January in the UK always signals the visual theatre feast that is London International Mime Festival. On a flying visit into London I was hoping to catch French Compagnie MPTA /Mathurin Bolze with A Bas Bruit, which is one of two productions billed as ‘using circus skills’, and also incorporates film and dance (unfortunately, I’m still searching for a ticket – if you have one spare, please let me know!). I definitely will be seeing Vortex, by Compagnie Non Nova, as I’m providing a review for the Puppet Centre Trust’s Animations Online.
This particular show, however, has been causing me a lot of thought over what work should appear on this blog over the next year. Company founder and performer, Phia Ménard, began her performance career as a juggler (and as a man) but, as her work has developed – always focusing around the idea of transformation – it has moved further and further away from the typical object manipulations associated with juggling, or with circus. Nevertheless, when I saw L’Aprés-midi d’un Foehn – Version 1 at Edinburgh Fringe last summer, it struck me that the juggling was still a founding principle, but at a distance removed from the human hand. The plastic carrier bags are juggled by air currents, which are the element nominally controlled by the performer.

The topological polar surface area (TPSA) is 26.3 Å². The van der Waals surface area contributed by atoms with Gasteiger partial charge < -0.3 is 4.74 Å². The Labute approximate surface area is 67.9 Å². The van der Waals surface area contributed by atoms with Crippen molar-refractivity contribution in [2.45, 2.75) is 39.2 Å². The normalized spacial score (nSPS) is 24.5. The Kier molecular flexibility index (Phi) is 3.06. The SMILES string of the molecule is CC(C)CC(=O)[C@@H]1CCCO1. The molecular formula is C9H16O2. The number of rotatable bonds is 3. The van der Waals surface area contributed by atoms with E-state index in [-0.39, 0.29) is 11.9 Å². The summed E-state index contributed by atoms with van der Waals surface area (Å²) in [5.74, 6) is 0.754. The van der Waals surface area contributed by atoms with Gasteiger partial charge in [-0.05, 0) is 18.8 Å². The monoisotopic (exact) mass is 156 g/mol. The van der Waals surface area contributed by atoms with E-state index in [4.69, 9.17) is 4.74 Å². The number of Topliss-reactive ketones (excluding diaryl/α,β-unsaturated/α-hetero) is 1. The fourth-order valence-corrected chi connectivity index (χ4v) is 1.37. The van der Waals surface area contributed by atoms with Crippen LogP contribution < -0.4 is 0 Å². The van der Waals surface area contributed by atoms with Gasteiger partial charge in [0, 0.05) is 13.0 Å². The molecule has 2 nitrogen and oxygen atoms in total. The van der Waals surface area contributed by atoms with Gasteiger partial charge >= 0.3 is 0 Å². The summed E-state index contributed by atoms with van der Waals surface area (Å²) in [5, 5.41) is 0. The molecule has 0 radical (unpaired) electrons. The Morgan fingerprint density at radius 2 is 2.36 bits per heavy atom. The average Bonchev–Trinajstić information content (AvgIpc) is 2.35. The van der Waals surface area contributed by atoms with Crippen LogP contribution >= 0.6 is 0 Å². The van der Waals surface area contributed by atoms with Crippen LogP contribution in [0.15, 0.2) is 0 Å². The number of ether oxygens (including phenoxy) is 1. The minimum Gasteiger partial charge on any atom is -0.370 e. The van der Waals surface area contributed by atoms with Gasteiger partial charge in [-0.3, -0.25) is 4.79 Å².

So, is it appropriate to cover under The Circus Diaries? As Ménard herself shies away from distinctive definitions to categorise her work, she does not call this piece ‘circus’, any more than Aurélien Bory did with Sans Objet; and yet, the two artists are both associated with circus arts and their development by many people.
Am I to keep the scope of this website broad, encompassing everything others consider under the banner of circus, or should I focus more on finding my own particular understanding of what circus means to me? And, indeed, would that be possible without considering other people’s interpretations also?
Just as the meaning of ‘theatre’ is now broader than simply ‘a play’, so is ‘circus’ now more than only ‘a circus’. To investigate the artistic field, I must investigate more than just circuses themselves.
So here is the interview with Ménard that I prepared ahead of seeing Vortex this weekend:
You performed for many years as a juggler, before expanding the scope of your work. How do you feel your juggling skills inform your creative processes and ideas today ?
Juggling is a really important creative tool for me as it fuels my imagination. In my creative process today, I no longer incorporate juggling with objects, but it still feeds into the way I work with material and the world around us. I’m interested in creating a different relationship between actors and their audience, so I try to work with materials that create interactions between the actors and their spectators.
The first impression with the work is that the wind is manipulating the objects. That is, of course, true but it is humans manipulating the ‘unjuggleable’ air currents. Who is the puppeteer?